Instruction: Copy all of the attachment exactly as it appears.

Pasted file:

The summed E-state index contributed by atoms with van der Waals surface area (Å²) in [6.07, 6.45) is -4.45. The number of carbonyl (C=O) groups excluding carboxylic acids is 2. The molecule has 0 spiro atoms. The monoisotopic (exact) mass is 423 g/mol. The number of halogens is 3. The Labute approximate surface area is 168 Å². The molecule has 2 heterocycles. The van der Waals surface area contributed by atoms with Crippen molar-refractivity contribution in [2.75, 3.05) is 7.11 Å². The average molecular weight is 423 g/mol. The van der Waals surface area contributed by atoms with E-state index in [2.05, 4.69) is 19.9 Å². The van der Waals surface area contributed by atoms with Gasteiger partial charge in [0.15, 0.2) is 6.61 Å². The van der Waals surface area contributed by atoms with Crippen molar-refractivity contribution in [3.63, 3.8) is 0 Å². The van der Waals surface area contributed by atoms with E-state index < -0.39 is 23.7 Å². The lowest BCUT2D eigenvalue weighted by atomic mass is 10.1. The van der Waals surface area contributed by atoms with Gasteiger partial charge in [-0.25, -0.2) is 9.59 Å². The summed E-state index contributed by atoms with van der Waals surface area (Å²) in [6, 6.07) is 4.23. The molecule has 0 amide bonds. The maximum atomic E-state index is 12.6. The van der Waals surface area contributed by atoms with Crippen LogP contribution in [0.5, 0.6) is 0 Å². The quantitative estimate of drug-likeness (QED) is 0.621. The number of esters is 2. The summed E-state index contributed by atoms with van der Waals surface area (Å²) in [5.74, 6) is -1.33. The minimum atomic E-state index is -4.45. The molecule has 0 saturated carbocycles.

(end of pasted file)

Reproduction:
The summed E-state index contributed by atoms with van der Waals surface area (Å²) in [6.07, 6.45) is -4.45. The number of carbonyl (C=O) groups excluding carboxylic acids is 2. The molecule has 0 spiro atoms. The monoisotopic (exact) mass is 423 g/mol. The number of halogens is 3. The Labute approximate surface area is 168 Å². The molecule has 2 heterocycles. The van der Waals surface area contributed by atoms with Crippen molar-refractivity contribution in [2.75, 3.05) is 7.11 Å². The average molecular weight is 423 g/mol. The van der Waals surface area contributed by atoms with E-state index in [2.05, 4.69) is 19.9 Å². The van der Waals surface area contributed by atoms with Gasteiger partial charge in [0.15, 0.2) is 6.61 Å². The van der Waals surface area contributed by atoms with Crippen molar-refractivity contribution in [3.63, 3.8) is 0 Å². The van der Waals surface area contributed by atoms with E-state index < -0.39 is 23.7 Å². The lowest BCUT2D eigenvalue weighted by atomic mass is 10.1. The van der Waals surface area contributed by atoms with Gasteiger partial charge in [-0.25, -0.2) is 9.59 Å². The summed E-state index contributed by atoms with van der Waals surface area (Å²) in [6, 6.07) is 4.23. The molecule has 0 amide bonds. The maximum atomic E-state index is 12.6. The van der Waals surface area contributed by atoms with Crippen LogP contribution in [0.5, 0.6) is 0 Å². The quantitative estimate of drug-likeness (QED) is 0.621. The number of esters is 2. The summed E-state index contributed by atoms with van der Waals surface area (Å²) in [5.74, 6) is -1.33. The minimum atomic E-state index is -4.45. The molecule has 0 saturated carbocycles.